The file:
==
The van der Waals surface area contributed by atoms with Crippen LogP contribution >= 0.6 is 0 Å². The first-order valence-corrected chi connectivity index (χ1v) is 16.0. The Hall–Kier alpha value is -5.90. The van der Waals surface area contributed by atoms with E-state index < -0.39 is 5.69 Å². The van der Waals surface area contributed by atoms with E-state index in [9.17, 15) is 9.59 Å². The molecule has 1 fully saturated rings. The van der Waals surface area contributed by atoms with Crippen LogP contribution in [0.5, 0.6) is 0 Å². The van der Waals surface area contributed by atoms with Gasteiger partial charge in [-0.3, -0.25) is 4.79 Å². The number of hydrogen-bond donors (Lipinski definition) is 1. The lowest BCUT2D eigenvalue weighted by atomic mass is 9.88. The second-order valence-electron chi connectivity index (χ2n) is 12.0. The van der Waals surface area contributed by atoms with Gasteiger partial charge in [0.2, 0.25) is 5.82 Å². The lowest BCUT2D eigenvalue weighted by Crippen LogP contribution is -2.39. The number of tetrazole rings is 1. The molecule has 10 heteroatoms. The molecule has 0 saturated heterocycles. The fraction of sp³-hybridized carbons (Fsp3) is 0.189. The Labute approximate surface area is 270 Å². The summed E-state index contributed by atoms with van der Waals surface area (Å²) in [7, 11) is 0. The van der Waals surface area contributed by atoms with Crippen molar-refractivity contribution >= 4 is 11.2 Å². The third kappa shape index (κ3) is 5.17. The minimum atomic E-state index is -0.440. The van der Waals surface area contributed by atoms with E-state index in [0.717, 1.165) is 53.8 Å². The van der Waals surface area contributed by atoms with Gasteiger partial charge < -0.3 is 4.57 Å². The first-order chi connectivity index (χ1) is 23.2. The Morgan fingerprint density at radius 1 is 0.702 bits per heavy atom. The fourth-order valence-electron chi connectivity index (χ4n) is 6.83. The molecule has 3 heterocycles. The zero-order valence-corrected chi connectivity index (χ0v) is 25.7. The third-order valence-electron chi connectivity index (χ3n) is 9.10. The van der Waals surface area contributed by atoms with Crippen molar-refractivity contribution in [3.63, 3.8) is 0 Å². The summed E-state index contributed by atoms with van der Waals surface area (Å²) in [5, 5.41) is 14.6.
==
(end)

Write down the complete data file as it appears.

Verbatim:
The van der Waals surface area contributed by atoms with Crippen LogP contribution >= 0.6 is 0 Å². The first-order valence-corrected chi connectivity index (χ1v) is 16.0. The Hall–Kier alpha value is -5.90. The van der Waals surface area contributed by atoms with E-state index < -0.39 is 5.69 Å². The van der Waals surface area contributed by atoms with E-state index in [9.17, 15) is 9.59 Å². The molecule has 1 fully saturated rings. The van der Waals surface area contributed by atoms with Crippen LogP contribution in [0.5, 0.6) is 0 Å². The van der Waals surface area contributed by atoms with Gasteiger partial charge in [-0.3, -0.25) is 4.79 Å². The number of hydrogen-bond donors (Lipinski definition) is 1. The lowest BCUT2D eigenvalue weighted by atomic mass is 9.88. The second-order valence-electron chi connectivity index (χ2n) is 12.0. The van der Waals surface area contributed by atoms with Gasteiger partial charge in [0.2, 0.25) is 5.82 Å². The lowest BCUT2D eigenvalue weighted by Crippen LogP contribution is -2.39. The number of tetrazole rings is 1. The molecule has 10 heteroatoms. The molecule has 0 saturated heterocycles. The fraction of sp³-hybridized carbons (Fsp3) is 0.189. The Labute approximate surface area is 270 Å². The summed E-state index contributed by atoms with van der Waals surface area (Å²) in [7, 11) is 0. The van der Waals surface area contributed by atoms with Crippen molar-refractivity contribution >= 4 is 11.2 Å². The third kappa shape index (κ3) is 5.17. The minimum atomic E-state index is -0.440. The van der Waals surface area contributed by atoms with E-state index in [0.717, 1.165) is 53.8 Å². The van der Waals surface area contributed by atoms with Gasteiger partial charge < -0.3 is 4.57 Å². The first-order chi connectivity index (χ1) is 23.2. The Morgan fingerprint density at radius 1 is 0.702 bits per heavy atom. The fourth-order valence-electron chi connectivity index (χ4n) is 6.83. The molecule has 3 heterocycles. The zero-order valence-corrected chi connectivity index (χ0v) is 25.7. The third-order valence-electron chi connectivity index (χ3n) is 9.10. The van der Waals surface area contributed by atoms with Crippen molar-refractivity contribution in [3.63, 3.8) is 0 Å². The summed E-state index contributed by atoms with van der Waals surface area (Å²) in [5, 5.41) is 14.6.